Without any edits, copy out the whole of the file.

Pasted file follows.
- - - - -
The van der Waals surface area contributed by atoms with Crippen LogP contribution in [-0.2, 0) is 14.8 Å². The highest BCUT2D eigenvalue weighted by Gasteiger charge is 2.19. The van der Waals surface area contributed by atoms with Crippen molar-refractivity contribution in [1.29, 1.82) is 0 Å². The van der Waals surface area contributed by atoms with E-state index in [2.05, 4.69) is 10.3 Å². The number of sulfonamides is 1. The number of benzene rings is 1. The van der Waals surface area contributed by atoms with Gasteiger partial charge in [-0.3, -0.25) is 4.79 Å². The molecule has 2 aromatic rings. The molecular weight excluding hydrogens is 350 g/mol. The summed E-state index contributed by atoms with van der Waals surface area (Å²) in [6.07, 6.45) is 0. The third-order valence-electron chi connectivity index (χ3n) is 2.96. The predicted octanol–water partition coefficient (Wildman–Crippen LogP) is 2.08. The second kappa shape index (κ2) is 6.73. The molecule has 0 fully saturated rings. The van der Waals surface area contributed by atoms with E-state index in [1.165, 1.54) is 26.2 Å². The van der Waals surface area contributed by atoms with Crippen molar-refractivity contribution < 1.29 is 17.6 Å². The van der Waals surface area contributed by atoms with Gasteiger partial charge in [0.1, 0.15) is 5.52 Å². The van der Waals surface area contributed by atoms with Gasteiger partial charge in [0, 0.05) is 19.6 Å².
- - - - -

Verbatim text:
The van der Waals surface area contributed by atoms with Crippen LogP contribution in [-0.2, 0) is 14.8 Å². The highest BCUT2D eigenvalue weighted by Gasteiger charge is 2.19. The van der Waals surface area contributed by atoms with Crippen molar-refractivity contribution in [1.29, 1.82) is 0 Å². The van der Waals surface area contributed by atoms with E-state index in [2.05, 4.69) is 10.3 Å². The number of sulfonamides is 1. The number of benzene rings is 1. The van der Waals surface area contributed by atoms with Gasteiger partial charge in [-0.3, -0.25) is 4.79 Å². The molecule has 2 aromatic rings. The molecular weight excluding hydrogens is 350 g/mol. The summed E-state index contributed by atoms with van der Waals surface area (Å²) in [6.07, 6.45) is 0. The third-order valence-electron chi connectivity index (χ3n) is 2.96. The predicted octanol–water partition coefficient (Wildman–Crippen LogP) is 2.08. The second kappa shape index (κ2) is 6.73. The molecule has 0 fully saturated rings. The van der Waals surface area contributed by atoms with E-state index in [1.165, 1.54) is 26.2 Å². The van der Waals surface area contributed by atoms with Crippen molar-refractivity contribution < 1.29 is 17.6 Å². The van der Waals surface area contributed by atoms with Gasteiger partial charge in [0.1, 0.15) is 5.52 Å². The van der Waals surface area contributed by atoms with Gasteiger partial charge in [0, 0.05) is 19.6 Å².